Thursday, May 30, 2019

Arbitrary detention in Spain

Twelve Catalan politicians are currently on trial in Madrid on charges of "sedition" and "rebellion" over Catalonia's 2017 independence referendum. Many of them have been held without bail since their arrest almost two years ago. But now, a UN working group has concluded that their detention is arbitrary:

The Working Group on Arbitrary Detention, overseen by the United Nations Human Rights Council, has released an opinion on the pretrial detention of Catalan leaders Oriol Junqueras, Jordi Sànchez and Jordi Cuixart concluding it to have been arbitrary and calling on the Spanish government to "adopt the necessary measures to remedy the situation [...] without delay". They go on to suggest that "the appropriate remedy would be to immediately release" the three.

The report finds that their imprisonment without bail violates international rules, including parts of the Universal Declaration on Human Rights. Besides being released, the group says the three should be "conceded the right [to] compensation" and that the government should "carry out an exhaustive and independent investigation [...] and adopt the appropriate measures against those responsible for the violation of their rights".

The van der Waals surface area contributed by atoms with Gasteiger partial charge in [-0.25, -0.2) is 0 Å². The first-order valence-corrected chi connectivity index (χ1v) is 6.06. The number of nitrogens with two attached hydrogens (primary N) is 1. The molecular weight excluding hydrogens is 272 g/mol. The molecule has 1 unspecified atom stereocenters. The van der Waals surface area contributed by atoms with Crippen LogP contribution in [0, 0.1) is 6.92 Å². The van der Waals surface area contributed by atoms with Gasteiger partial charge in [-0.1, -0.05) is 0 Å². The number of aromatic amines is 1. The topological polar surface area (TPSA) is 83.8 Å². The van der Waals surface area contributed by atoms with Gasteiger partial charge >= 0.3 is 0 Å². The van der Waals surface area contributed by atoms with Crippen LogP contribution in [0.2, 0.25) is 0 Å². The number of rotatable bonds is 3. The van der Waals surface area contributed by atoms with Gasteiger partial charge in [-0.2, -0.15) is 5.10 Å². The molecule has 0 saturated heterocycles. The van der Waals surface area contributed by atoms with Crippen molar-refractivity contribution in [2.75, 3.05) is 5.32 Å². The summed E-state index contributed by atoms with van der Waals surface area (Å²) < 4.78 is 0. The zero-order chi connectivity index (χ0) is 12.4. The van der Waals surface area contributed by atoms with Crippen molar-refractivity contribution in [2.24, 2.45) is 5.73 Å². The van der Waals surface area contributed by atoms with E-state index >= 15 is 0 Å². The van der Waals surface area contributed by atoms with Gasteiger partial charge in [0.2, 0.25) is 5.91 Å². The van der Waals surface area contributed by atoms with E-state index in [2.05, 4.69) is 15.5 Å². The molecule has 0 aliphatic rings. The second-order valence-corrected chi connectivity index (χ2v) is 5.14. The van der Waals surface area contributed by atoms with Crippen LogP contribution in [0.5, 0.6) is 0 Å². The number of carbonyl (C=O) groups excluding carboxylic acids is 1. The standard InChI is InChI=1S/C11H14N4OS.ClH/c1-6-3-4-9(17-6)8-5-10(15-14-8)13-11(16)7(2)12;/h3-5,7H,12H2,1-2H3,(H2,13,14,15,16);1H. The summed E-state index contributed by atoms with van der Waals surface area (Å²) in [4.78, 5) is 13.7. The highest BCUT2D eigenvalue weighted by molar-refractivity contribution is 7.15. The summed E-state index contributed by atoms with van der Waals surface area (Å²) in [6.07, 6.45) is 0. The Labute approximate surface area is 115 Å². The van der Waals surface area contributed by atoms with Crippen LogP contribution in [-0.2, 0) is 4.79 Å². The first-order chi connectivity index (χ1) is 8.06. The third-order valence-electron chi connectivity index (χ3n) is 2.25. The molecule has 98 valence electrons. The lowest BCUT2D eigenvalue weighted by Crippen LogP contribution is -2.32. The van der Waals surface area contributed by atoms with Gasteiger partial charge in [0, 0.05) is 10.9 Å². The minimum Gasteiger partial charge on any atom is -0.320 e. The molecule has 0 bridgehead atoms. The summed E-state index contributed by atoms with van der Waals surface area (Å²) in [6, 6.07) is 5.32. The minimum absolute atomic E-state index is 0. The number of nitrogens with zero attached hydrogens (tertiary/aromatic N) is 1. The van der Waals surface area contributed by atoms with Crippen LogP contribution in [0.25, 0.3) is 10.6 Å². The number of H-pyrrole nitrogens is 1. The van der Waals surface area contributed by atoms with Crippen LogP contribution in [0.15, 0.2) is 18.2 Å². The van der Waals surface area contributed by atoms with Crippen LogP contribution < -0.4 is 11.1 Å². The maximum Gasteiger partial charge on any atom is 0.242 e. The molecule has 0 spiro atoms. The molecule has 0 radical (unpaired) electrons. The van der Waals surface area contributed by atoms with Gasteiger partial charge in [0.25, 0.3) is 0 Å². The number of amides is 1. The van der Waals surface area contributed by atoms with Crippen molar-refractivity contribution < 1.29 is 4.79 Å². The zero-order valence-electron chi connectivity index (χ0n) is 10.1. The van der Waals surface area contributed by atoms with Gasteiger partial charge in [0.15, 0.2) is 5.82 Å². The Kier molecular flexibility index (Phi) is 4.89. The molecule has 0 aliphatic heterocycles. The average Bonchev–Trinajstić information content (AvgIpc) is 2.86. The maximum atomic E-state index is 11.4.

Its unprecedented in modern Europe for a democratic state to be the subject of such a finding. But then, so is beating people and shooting rubber bullets at trying to vote. Naturally, Spain is outraged that the UN is calling it out for its undemocratic, authoritarian practices. And in doing so, the Spanish government sounds just like its fascist forebears.

The trial itself is expected to wrap up in a few weeks time, and we all know what to expect: convictions and long sentences for those who dared to stand up for democracy. Spain clearly thinks that that will make Catalans become good little subjects again. I doubt it. Instead, it will become another justification for independence: to escape Spanish injustice.